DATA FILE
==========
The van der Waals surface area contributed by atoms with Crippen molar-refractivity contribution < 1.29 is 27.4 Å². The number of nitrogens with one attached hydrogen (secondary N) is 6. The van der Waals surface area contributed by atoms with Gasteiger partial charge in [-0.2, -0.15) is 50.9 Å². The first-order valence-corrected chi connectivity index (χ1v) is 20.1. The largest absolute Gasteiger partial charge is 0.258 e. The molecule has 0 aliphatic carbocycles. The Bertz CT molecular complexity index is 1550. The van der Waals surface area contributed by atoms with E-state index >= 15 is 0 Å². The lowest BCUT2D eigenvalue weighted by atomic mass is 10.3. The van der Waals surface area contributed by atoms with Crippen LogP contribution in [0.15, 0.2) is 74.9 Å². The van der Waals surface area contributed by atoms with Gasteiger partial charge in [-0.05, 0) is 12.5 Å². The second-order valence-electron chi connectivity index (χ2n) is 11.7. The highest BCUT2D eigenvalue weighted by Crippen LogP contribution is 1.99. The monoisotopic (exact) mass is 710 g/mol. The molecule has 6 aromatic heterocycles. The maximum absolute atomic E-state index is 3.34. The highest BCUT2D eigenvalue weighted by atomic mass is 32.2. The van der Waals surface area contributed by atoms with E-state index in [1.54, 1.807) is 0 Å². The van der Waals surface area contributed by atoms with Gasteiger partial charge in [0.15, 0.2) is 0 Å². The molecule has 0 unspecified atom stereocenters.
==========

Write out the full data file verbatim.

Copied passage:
The van der Waals surface area contributed by atoms with Crippen molar-refractivity contribution < 1.29 is 27.4 Å². The number of nitrogens with one attached hydrogen (secondary N) is 6. The van der Waals surface area contributed by atoms with Gasteiger partial charge in [-0.2, -0.15) is 50.9 Å². The first-order valence-corrected chi connectivity index (χ1v) is 20.1. The largest absolute Gasteiger partial charge is 0.258 e. The molecule has 0 aliphatic carbocycles. The Bertz CT molecular complexity index is 1550. The van der Waals surface area contributed by atoms with E-state index >= 15 is 0 Å². The lowest BCUT2D eigenvalue weighted by atomic mass is 10.3. The van der Waals surface area contributed by atoms with Crippen LogP contribution in [0.15, 0.2) is 74.9 Å². The van der Waals surface area contributed by atoms with Gasteiger partial charge in [-0.05, 0) is 12.5 Å². The second-order valence-electron chi connectivity index (χ2n) is 11.7. The highest BCUT2D eigenvalue weighted by Crippen LogP contribution is 1.99. The monoisotopic (exact) mass is 710 g/mol. The molecule has 6 aromatic heterocycles. The maximum absolute atomic E-state index is 3.34. The highest BCUT2D eigenvalue weighted by atomic mass is 32.2. The van der Waals surface area contributed by atoms with E-state index in [1.54, 1.807) is 0 Å². The van der Waals surface area contributed by atoms with Gasteiger partial charge in [0.15, 0.2) is 0 Å². The molecule has 0 unspecified atom stereocenters.